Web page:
Trump Lays RFS Egg and Perdue Hatches It

Source: By Jim Wiesemeyer, Profarmer • Posted: Tuesday, October 22, 2019

Perdue says Trump fulfilled promise and once farmers ‘understand, they’ll be fine’

President Donald Trump today said a plan to recalculate biofuel-blending requirements to offset waivers exempting refineries from the mandates is approved, done and ready to sign and that the deal is “going to be terrific for the small refiners” that have “been hurt for a long time” and have been helped by waivers. In comments virtually certain to upset his farmer supporters, Trump said farmers “seem to be very happy” with the plan. Link to transcript.

Trump’s comments came during a Cabinet meeting this morning amid biofuel industry complaints the EPA has proposed recalculating blending requirements based on past Department of Energy (DOE) recommendations on waivers — not the EPA’s actual decisions on them. Opponents of the proposal say it runs the risk of under-projecting refinery waivers and undercutting the annual target to use 15 billion gallons of primarily corn-based ethanol under U.S. Renewable Fuel Standard (RFS) law.

Trump asked EPA Administrator Andrew Wheeler in the meeting to “make sure the small refiners are happy.”

Background: The supplemental plan for the RFS would use a three-year average of the recommended small refinery exemptions (SREs) from the DOE to upwardly adjust the percentage levels under the Renewable Volume Obligations (RVOs) so that 15 billion gallons of conventional ethanol are used.

USDA Secretary Sonny Perdue told Trump he fulfilled his promise to make higher-ethanol E15 gasoline available year-round and “balanced the small refinery waivers with the farmers and RFS, and once they fully understand what you’ve done here, they’ll be fine.”

EPA’s Wheeler on Monday tried to reassure furious biofuel groups and others that they will get their full allotment of ethanol blending next year. Wheeler claims it will all work out: “I think a lot of people who had a knee jerk reaction, [the rule] wasn’t exactly what they were expecting,” he said on Monday during an interview with Nexstar Media Group (link). “If they look at it and they read it carefully, they will see it will get us to the 15 billion gallons of ethanol that the president promised and that’s in the statute.”

President Trump noted that he spoke with Iowa GOP Sens. Chuck Grassley and Joni Ernst about it. However, Grassley’s office said the senator had not spoken with Trump or Wheeler since the new rule’s release last week. Ernst spoke with Wheeler on Thursday, but her office did not respond to a question about whether she had spoken to Trump.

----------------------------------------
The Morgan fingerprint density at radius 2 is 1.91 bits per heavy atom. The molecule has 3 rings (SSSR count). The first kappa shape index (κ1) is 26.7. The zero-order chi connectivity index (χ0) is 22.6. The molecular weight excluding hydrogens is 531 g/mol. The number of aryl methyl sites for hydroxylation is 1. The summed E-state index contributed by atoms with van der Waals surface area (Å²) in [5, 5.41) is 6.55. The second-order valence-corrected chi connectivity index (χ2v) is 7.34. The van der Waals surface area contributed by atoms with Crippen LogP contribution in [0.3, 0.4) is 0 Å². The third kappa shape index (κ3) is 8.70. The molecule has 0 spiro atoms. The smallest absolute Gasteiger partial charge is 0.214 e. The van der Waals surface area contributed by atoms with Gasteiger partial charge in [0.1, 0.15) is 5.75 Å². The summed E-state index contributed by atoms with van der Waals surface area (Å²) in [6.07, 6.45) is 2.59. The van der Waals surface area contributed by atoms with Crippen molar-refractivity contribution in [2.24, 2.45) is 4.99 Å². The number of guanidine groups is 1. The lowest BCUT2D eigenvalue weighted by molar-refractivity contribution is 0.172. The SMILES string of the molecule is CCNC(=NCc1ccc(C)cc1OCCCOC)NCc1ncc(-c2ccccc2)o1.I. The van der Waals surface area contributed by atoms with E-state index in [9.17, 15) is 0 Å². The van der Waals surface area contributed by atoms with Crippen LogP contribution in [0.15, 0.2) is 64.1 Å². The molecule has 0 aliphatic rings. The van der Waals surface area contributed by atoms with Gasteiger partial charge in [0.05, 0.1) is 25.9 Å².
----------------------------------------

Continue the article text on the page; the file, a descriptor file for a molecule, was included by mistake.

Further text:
PERSPECTIVE: The comments from Trump come despite several biofuel makers and others complaining bitterly that the deal announced last week by EPA will not equate to 15 billion gallons of conventional ethanol being used each year.

As for Perdue’s comments that once farmers and biofuel industry officials understand what the Trump administration has done, they “will be fine,” one veteran policy analyst said: “Perdue and the Trump administration better help the rural sector understand because comments like they made should and likely will weaken the president’s support in some must-have farm states.”

A former USDA official under a GOP administration said, “Renewable folks will not be fine worrying that EPA still has the discretion to net out at less than 15 billion gallons in a given year. The renewable fuel folks need to weigh in at the public hearing and bombard EPA in the public comment period as well as keeping the pressure on Sonny Perdue, Andrew Wheeler and the White House. I don’t think people ever thought increased E15 was part of the commitment to achieve the statutory mandate of 15 billion gallons, and they won’t want to accept Sonny’s explanation.”

The initial response from farmers has not been universally positive. “While corn farmers appreciate the EPA’s intent to follow DOE recommendations on waivers going forward, the proposed rule fails to provide the assurance needed that EPA’s practices for granting waivers will change going forward,” National Corn Growers Association (NCGA) President Kevin Ross said. “Farmers have long been skeptical of the EPA’s administration of the RFS. This proposal does not provide farmers confidence in EPA’s ability to follow through and make this right. President Trump made a commitment to farmers and instructed the EPA to follow the law, but this proposal appears to come up short again.”

EPA unveiled the plan Oct. 15, but it has yet to be published in the Federal Register and as of midday Monday (Oct. 21), the measure was not yet on public inspection at the Federal Register.

The American Farm Bureau Federation today put out an article entitled, “EPA’s Small Refinery Waiver Proposal Is an Unbalanced Approach for Agriculture.” Link for details.